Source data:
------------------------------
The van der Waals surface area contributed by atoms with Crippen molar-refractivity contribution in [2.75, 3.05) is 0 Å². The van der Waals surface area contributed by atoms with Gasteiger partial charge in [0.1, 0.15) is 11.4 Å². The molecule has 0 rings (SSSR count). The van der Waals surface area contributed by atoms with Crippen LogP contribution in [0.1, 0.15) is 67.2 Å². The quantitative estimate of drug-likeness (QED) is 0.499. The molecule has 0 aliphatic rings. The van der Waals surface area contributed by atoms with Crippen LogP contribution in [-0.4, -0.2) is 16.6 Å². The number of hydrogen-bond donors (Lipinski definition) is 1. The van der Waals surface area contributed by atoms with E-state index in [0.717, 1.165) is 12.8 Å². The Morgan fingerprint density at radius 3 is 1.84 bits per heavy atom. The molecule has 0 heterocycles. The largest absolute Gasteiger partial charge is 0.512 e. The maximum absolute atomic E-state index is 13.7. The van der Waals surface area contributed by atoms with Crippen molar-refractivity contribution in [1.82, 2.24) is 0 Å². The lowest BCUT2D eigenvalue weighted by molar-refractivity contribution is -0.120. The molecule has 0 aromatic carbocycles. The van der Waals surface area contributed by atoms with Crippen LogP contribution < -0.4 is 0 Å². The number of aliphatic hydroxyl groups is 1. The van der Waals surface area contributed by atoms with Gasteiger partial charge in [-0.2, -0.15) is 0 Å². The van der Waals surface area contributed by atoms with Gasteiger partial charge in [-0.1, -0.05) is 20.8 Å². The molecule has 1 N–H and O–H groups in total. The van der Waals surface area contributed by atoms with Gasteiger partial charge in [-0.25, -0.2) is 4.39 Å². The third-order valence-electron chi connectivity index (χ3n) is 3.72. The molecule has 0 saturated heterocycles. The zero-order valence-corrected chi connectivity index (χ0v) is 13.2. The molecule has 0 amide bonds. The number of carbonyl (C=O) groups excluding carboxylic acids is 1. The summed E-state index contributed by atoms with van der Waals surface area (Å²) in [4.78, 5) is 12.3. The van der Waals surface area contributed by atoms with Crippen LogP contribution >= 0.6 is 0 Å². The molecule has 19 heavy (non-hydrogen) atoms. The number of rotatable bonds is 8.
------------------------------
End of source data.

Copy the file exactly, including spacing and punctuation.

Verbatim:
The van der Waals surface area contributed by atoms with Crippen molar-refractivity contribution in [2.75, 3.05) is 0 Å². The van der Waals surface area contributed by atoms with Gasteiger partial charge in [0.1, 0.15) is 11.4 Å². The molecule has 0 rings (SSSR count). The van der Waals surface area contributed by atoms with Crippen LogP contribution in [0.1, 0.15) is 67.2 Å². The quantitative estimate of drug-likeness (QED) is 0.499. The molecule has 0 aliphatic rings. The van der Waals surface area contributed by atoms with Crippen LogP contribution in [-0.4, -0.2) is 16.6 Å². The number of hydrogen-bond donors (Lipinski definition) is 1. The van der Waals surface area contributed by atoms with E-state index in [0.717, 1.165) is 12.8 Å². The Morgan fingerprint density at radius 3 is 1.84 bits per heavy atom. The molecule has 0 heterocycles. The largest absolute Gasteiger partial charge is 0.512 e. The maximum absolute atomic E-state index is 13.7. The van der Waals surface area contributed by atoms with Crippen molar-refractivity contribution in [1.82, 2.24) is 0 Å². The lowest BCUT2D eigenvalue weighted by molar-refractivity contribution is -0.120. The molecule has 0 aromatic carbocycles. The van der Waals surface area contributed by atoms with Crippen LogP contribution < -0.4 is 0 Å². The number of aliphatic hydroxyl groups is 1. The van der Waals surface area contributed by atoms with Gasteiger partial charge in [-0.2, -0.15) is 0 Å². The van der Waals surface area contributed by atoms with Gasteiger partial charge in [-0.1, -0.05) is 20.8 Å². The molecule has 1 N–H and O–H groups in total. The van der Waals surface area contributed by atoms with Gasteiger partial charge in [-0.25, -0.2) is 4.39 Å². The third-order valence-electron chi connectivity index (χ3n) is 3.72. The molecule has 0 saturated heterocycles. The zero-order valence-corrected chi connectivity index (χ0v) is 13.2. The molecule has 0 amide bonds. The number of carbonyl (C=O) groups excluding carboxylic acids is 1. The summed E-state index contributed by atoms with van der Waals surface area (Å²) in [4.78, 5) is 12.3. The van der Waals surface area contributed by atoms with Crippen LogP contribution >= 0.6 is 0 Å². The molecule has 19 heavy (non-hydrogen) atoms. The number of rotatable bonds is 8.